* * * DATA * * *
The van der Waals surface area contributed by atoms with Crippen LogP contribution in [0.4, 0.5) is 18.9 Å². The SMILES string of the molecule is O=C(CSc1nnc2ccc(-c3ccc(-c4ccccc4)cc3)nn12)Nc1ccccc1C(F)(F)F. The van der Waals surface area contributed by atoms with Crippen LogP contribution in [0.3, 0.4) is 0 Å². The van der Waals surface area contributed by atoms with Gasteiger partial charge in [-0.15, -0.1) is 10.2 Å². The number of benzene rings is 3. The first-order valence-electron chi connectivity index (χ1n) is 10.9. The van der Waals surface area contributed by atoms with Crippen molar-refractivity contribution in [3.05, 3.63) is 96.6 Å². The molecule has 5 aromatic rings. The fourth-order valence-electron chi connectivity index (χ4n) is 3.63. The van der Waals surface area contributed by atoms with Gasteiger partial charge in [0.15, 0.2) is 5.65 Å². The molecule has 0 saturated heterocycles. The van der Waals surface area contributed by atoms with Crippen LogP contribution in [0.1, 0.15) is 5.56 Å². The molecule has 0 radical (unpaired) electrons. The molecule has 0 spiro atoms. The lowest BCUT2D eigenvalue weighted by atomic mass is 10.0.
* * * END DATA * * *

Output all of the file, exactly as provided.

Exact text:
The van der Waals surface area contributed by atoms with Crippen LogP contribution in [0.4, 0.5) is 18.9 Å². The SMILES string of the molecule is O=C(CSc1nnc2ccc(-c3ccc(-c4ccccc4)cc3)nn12)Nc1ccccc1C(F)(F)F. The van der Waals surface area contributed by atoms with Crippen LogP contribution in [0.3, 0.4) is 0 Å². The van der Waals surface area contributed by atoms with Gasteiger partial charge in [-0.15, -0.1) is 10.2 Å². The number of benzene rings is 3. The first-order valence-electron chi connectivity index (χ1n) is 10.9. The van der Waals surface area contributed by atoms with Crippen molar-refractivity contribution in [3.05, 3.63) is 96.6 Å². The molecule has 5 aromatic rings. The fourth-order valence-electron chi connectivity index (χ4n) is 3.63. The van der Waals surface area contributed by atoms with Gasteiger partial charge in [0.15, 0.2) is 5.65 Å². The molecule has 0 saturated heterocycles. The van der Waals surface area contributed by atoms with Crippen LogP contribution in [0.1, 0.15) is 5.56 Å². The molecule has 0 radical (unpaired) electrons. The molecule has 0 spiro atoms. The lowest BCUT2D eigenvalue weighted by atomic mass is 10.0.